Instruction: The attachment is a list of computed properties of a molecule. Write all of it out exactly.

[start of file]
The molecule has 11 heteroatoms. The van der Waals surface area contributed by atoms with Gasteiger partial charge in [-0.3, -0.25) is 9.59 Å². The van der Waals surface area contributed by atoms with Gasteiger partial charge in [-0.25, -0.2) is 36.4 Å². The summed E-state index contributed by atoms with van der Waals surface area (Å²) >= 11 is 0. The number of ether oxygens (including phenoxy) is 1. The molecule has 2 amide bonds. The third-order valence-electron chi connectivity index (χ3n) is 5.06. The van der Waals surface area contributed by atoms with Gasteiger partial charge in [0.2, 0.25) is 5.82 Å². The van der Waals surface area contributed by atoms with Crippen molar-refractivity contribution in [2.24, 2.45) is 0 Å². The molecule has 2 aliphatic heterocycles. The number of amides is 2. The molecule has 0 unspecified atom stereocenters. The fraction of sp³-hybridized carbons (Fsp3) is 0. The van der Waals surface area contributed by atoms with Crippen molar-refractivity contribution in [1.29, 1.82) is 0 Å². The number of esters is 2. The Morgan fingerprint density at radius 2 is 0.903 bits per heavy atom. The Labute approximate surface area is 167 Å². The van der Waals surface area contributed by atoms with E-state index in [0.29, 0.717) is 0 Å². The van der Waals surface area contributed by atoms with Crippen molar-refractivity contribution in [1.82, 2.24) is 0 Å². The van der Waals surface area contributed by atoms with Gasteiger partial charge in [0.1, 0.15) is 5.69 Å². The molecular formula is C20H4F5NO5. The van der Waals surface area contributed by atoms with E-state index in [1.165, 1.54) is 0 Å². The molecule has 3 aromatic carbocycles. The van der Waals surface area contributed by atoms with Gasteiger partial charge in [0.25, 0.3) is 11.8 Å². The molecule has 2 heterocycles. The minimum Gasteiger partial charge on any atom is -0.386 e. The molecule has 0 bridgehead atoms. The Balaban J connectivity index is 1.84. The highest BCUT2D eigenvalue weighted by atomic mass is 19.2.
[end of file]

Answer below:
The molecule has 11 heteroatoms. The van der Waals surface area contributed by atoms with Gasteiger partial charge in [-0.3, -0.25) is 9.59 Å². The van der Waals surface area contributed by atoms with Gasteiger partial charge in [-0.25, -0.2) is 36.4 Å². The summed E-state index contributed by atoms with van der Waals surface area (Å²) >= 11 is 0. The number of ether oxygens (including phenoxy) is 1. The molecule has 2 amide bonds. The third-order valence-electron chi connectivity index (χ3n) is 5.06. The van der Waals surface area contributed by atoms with Gasteiger partial charge in [0.2, 0.25) is 5.82 Å². The van der Waals surface area contributed by atoms with Crippen molar-refractivity contribution in [2.24, 2.45) is 0 Å². The molecule has 2 aliphatic heterocycles. The number of amides is 2. The molecule has 0 unspecified atom stereocenters. The fraction of sp³-hybridized carbons (Fsp3) is 0. The van der Waals surface area contributed by atoms with Crippen molar-refractivity contribution in [1.29, 1.82) is 0 Å². The number of esters is 2. The Morgan fingerprint density at radius 2 is 0.903 bits per heavy atom. The Labute approximate surface area is 167 Å². The van der Waals surface area contributed by atoms with E-state index in [0.29, 0.717) is 0 Å². The van der Waals surface area contributed by atoms with Crippen molar-refractivity contribution in [1.82, 2.24) is 0 Å². The van der Waals surface area contributed by atoms with Gasteiger partial charge in [0.1, 0.15) is 5.69 Å². The molecular formula is C20H4F5NO5. The van der Waals surface area contributed by atoms with E-state index in [1.165, 1.54) is 0 Å². The molecule has 3 aromatic carbocycles. The van der Waals surface area contributed by atoms with Gasteiger partial charge in [0.25, 0.3) is 11.8 Å². The molecule has 2 heterocycles. The minimum Gasteiger partial charge on any atom is -0.386 e. The molecule has 0 bridgehead atoms. The Balaban J connectivity index is 1.84. The highest BCUT2D eigenvalue weighted by atomic mass is 19.2.